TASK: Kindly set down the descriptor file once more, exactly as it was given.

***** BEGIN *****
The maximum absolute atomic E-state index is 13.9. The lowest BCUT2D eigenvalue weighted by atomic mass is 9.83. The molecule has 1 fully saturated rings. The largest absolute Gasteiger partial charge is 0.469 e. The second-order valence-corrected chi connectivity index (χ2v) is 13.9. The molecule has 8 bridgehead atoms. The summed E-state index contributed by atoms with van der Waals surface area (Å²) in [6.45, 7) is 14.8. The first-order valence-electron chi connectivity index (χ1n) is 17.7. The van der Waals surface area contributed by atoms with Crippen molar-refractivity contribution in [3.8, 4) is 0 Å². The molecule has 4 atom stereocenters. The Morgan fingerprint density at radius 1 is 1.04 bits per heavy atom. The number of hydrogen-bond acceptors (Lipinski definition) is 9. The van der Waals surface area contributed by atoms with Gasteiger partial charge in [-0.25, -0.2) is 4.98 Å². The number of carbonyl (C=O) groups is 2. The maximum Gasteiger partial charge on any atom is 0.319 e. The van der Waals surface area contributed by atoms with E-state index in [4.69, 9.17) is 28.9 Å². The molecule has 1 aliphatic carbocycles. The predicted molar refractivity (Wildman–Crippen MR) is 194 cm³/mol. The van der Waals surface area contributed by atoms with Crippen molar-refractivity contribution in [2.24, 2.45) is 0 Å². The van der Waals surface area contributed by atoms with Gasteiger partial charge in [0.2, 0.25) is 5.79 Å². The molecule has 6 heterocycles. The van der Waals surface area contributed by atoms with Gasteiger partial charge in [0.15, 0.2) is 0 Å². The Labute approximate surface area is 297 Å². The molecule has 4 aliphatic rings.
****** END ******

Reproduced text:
The maximum absolute atomic E-state index is 13.9. The lowest BCUT2D eigenvalue weighted by atomic mass is 9.83. The molecule has 1 fully saturated rings. The largest absolute Gasteiger partial charge is 0.469 e. The second-order valence-corrected chi connectivity index (χ2v) is 13.9. The molecule has 8 bridgehead atoms. The summed E-state index contributed by atoms with van der Waals surface area (Å²) in [6.45, 7) is 14.8. The first-order valence-electron chi connectivity index (χ1n) is 17.7. The van der Waals surface area contributed by atoms with Crippen molar-refractivity contribution in [3.8, 4) is 0 Å². The molecule has 4 atom stereocenters. The Morgan fingerprint density at radius 1 is 1.04 bits per heavy atom. The number of hydrogen-bond acceptors (Lipinski definition) is 9. The van der Waals surface area contributed by atoms with Gasteiger partial charge in [-0.25, -0.2) is 4.98 Å². The number of carbonyl (C=O) groups is 2. The maximum Gasteiger partial charge on any atom is 0.319 e. The van der Waals surface area contributed by atoms with E-state index in [4.69, 9.17) is 28.9 Å². The molecule has 1 aliphatic carbocycles. The predicted molar refractivity (Wildman–Crippen MR) is 194 cm³/mol. The van der Waals surface area contributed by atoms with Crippen molar-refractivity contribution in [2.24, 2.45) is 0 Å². The van der Waals surface area contributed by atoms with Gasteiger partial charge in [0.2, 0.25) is 5.79 Å². The molecule has 6 heterocycles. The van der Waals surface area contributed by atoms with Gasteiger partial charge in [0.15, 0.2) is 0 Å². The Labute approximate surface area is 297 Å². The molecule has 4 aliphatic rings.